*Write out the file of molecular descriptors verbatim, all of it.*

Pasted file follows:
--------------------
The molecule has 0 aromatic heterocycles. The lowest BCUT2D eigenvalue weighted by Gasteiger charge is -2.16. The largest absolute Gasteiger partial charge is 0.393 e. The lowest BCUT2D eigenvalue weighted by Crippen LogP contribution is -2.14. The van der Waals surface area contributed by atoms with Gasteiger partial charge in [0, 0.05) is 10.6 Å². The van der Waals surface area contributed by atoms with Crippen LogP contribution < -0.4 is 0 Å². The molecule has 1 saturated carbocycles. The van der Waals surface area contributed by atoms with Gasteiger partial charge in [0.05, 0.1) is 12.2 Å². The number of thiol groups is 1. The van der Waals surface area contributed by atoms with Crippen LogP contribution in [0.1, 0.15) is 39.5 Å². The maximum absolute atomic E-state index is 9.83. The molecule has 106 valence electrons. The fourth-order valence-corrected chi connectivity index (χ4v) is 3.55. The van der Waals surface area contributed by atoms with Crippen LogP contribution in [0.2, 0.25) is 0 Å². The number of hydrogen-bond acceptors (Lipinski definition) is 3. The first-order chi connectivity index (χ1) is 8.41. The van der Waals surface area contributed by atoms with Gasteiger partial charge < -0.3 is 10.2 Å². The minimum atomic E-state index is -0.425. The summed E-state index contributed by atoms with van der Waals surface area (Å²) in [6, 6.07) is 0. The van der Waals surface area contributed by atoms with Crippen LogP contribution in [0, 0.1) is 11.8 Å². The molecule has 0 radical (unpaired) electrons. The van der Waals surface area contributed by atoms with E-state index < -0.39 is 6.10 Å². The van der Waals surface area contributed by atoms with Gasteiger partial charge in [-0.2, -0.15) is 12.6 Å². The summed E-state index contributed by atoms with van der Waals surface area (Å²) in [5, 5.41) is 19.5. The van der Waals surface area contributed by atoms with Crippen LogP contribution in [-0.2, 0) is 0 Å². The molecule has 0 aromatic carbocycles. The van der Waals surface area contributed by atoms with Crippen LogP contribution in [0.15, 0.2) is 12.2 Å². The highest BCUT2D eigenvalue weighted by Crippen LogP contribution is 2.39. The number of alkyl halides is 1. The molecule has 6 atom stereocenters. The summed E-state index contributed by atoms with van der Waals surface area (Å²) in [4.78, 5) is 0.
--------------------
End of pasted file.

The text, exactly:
The molecule has 0 aromatic heterocycles. The lowest BCUT2D eigenvalue weighted by Gasteiger charge is -2.16. The largest absolute Gasteiger partial charge is 0.393 e. The lowest BCUT2D eigenvalue weighted by Crippen LogP contribution is -2.14. The van der Waals surface area contributed by atoms with Gasteiger partial charge in [0, 0.05) is 10.6 Å². The van der Waals surface area contributed by atoms with Crippen LogP contribution < -0.4 is 0 Å². The molecule has 1 saturated carbocycles. The van der Waals surface area contributed by atoms with Gasteiger partial charge in [0.05, 0.1) is 12.2 Å². The number of thiol groups is 1. The van der Waals surface area contributed by atoms with Crippen LogP contribution in [0.1, 0.15) is 39.5 Å². The maximum absolute atomic E-state index is 9.83. The molecule has 106 valence electrons. The fourth-order valence-corrected chi connectivity index (χ4v) is 3.55. The van der Waals surface area contributed by atoms with Crippen LogP contribution in [0.2, 0.25) is 0 Å². The number of hydrogen-bond acceptors (Lipinski definition) is 3. The first-order chi connectivity index (χ1) is 8.41. The van der Waals surface area contributed by atoms with Gasteiger partial charge < -0.3 is 10.2 Å². The minimum atomic E-state index is -0.425. The summed E-state index contributed by atoms with van der Waals surface area (Å²) in [6, 6.07) is 0. The van der Waals surface area contributed by atoms with Crippen LogP contribution in [0, 0.1) is 11.8 Å². The molecule has 0 radical (unpaired) electrons. The van der Waals surface area contributed by atoms with E-state index < -0.39 is 6.10 Å². The van der Waals surface area contributed by atoms with Gasteiger partial charge in [-0.2, -0.15) is 12.6 Å². The summed E-state index contributed by atoms with van der Waals surface area (Å²) in [5, 5.41) is 19.5. The van der Waals surface area contributed by atoms with Crippen LogP contribution in [-0.2, 0) is 0 Å². The molecule has 0 aromatic carbocycles. The van der Waals surface area contributed by atoms with Crippen LogP contribution in [0.15, 0.2) is 12.2 Å². The highest BCUT2D eigenvalue weighted by Crippen LogP contribution is 2.39. The number of alkyl halides is 1. The molecule has 6 atom stereocenters. The summed E-state index contributed by atoms with van der Waals surface area (Å²) in [4.78, 5) is 0.